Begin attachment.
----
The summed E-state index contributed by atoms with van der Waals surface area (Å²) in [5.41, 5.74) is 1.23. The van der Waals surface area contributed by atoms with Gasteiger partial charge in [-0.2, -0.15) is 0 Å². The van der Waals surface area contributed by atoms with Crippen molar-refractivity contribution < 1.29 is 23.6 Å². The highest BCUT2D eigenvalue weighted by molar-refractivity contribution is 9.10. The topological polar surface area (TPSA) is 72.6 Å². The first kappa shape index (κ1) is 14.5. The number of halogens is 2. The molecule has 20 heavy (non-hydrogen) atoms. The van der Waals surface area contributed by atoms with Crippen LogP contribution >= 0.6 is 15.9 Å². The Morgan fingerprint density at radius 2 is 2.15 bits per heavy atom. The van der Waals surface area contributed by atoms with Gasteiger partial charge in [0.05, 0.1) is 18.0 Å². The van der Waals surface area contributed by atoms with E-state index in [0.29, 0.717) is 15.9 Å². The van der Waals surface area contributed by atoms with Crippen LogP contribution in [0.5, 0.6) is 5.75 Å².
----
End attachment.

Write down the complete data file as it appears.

The summed E-state index contributed by atoms with van der Waals surface area (Å²) in [5.41, 5.74) is 1.23. The van der Waals surface area contributed by atoms with Gasteiger partial charge in [-0.2, -0.15) is 0 Å². The van der Waals surface area contributed by atoms with Crippen molar-refractivity contribution < 1.29 is 23.6 Å². The highest BCUT2D eigenvalue weighted by molar-refractivity contribution is 9.10. The topological polar surface area (TPSA) is 72.6 Å². The first kappa shape index (κ1) is 14.5. The number of halogens is 2. The molecule has 20 heavy (non-hydrogen) atoms. The van der Waals surface area contributed by atoms with Crippen LogP contribution >= 0.6 is 15.9 Å². The Morgan fingerprint density at radius 2 is 2.15 bits per heavy atom. The van der Waals surface area contributed by atoms with Gasteiger partial charge in [0.05, 0.1) is 18.0 Å². The van der Waals surface area contributed by atoms with E-state index in [0.29, 0.717) is 15.9 Å². The van der Waals surface area contributed by atoms with Crippen LogP contribution in [0.5, 0.6) is 5.75 Å².